A. He is totally oblivious to what I feel for him. He has always been and will always be. He has no clue to what I feel for him. It is true and this is a huge confession.
Q. So why don't you just tell him?
A. No man or woman can know how the other person feels. There is no rule, no book, you do the best you can and not expect anything in return.
Rekha's love life has been of national interest for three decades. Her marriages, affairs and rumours of affairs have consumed enough pages to fill a library. And Rekha has continued to stoke stories by seemingly carelessly dropped hints and dramatic looks in public places. But despite endless speculations and an unauthorised biography, the truth remains elusive. What is known is Rekha has had two failed marriages. She was on the verge of divorce when her second husband Mukesh Agarwal committed suicide. The months that followed were harrowing—she was labelled a murderer and posters of her film Sheshnaag were defaced. But Rekha says she emerged stronger from the crisis: "I grew up then to become the eternal child that I am today. I have never questioned life again. I am absolutely, unconditionally open to anything."
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Her life has been more far-fetched than her films. She is the love child of legendary actor Gemini Ganeshan and Pushpavalli. At fourteen, she took to acting to support her sixteen-member family. She was fat, dark and could hardly speak Hindi. Yet her first film, Sawan Bhadon, was a resounding hit. The slings of fortune haven't made her a cynic. She has retained her sanity by retreating into her castle, a bungalow by the Arabian Sea named after her mother.
Nobody is welcome here. Neetu Kapoor has been a close friend for two decades —Rekha makes it a point to visit her every year on her birthday but she has never been invited home. And Rekha rarely ventures out. "She has become a recluse," says Neetu. "Rishi has even fired her for not coming out more but she knows her mind."
Only a handful of people know the password to the magic kingdom of Pushpavalli—among them her secretary Farzana, her hairdresser and her immediate family. Rekha artfully controls all relationships, so even Varma, thought to be her friend, does not have her home phone number.
She has chosen to live outside the seductive whirl of the film industry but she has no regrets or fears about growing old alone. She has put the idea of having a child on hold "for now". "First I have to find the prop, the father," she says with a throaty laugh. Though she doesn't believe in marriage ("No man-made institution lasts forever") she won't have a child out of wedlock because she knows what it is like to grow up without a father.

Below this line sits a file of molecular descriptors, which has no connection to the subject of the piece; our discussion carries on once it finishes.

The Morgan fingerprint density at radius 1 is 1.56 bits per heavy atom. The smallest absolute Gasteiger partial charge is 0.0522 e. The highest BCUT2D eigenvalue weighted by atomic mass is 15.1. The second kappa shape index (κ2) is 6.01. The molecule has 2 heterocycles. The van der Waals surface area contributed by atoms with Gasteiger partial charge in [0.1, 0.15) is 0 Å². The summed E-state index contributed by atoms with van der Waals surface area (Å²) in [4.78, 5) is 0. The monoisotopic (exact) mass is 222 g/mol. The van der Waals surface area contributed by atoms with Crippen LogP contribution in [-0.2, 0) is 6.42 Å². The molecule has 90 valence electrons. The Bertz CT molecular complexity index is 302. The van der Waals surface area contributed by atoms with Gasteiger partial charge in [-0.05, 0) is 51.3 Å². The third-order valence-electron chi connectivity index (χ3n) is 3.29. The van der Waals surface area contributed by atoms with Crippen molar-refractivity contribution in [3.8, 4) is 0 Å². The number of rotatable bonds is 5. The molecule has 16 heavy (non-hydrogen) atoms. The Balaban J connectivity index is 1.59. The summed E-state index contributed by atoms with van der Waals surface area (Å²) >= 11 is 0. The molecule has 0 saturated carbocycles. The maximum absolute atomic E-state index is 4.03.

She isn't sure what happiness is but she is content to live with her fantasy man and her maker. God, who she calls "the world's greatest artist", is Rekha's constant companion:
I am open to the cosmos, not just people but every leaf, every molecule and every blade of grass. I am renewing my energy and reinventing myself. My soul is being soothed and nurtured every day. I am looking for only one thing: knowledge. My calling in life is to be not just a provider or wife or mother. My calling is to be a true fellow human being. I am not alone. I am every woman and, may I add, I am every man too.
In her self-imposed confinement, Rekha has bloomed. For her, life is a ritual, to be lived with grace, style and, always, romance. As Bhansali says, "It is the way I imagine Cleopatra or Meena Kumari in Pakeezah must have lived." So even writing a letter must be imbued with elegance—she makes her own stationery. She also designs her own costumes, sketches, writes poetry and spends time gardening. She wakes up at 5 a.m. and exercises for an hour and a half—yoga, lightweights and treadmill. Though sweets are a passion—on Farzana's birthday, she relished twelve rasmalais—she eats mostly salads. Water, barley water, coconut water are constants.
She is also, she says, the queen of camouflage. But perhaps the real reason why she has not wilted with age are the commandments she has written for herself:
Never expect; always give the benefit of doubt; give better than your best; be open to everything; don't expect the worst but if it happens, embrace it; do your karma by giving but never let the person know; never crush your creativity; don't live life with blinkers on; and learn at least one new thing every day.
Like Rekha, these evolve every day. And she remains, a work in progress.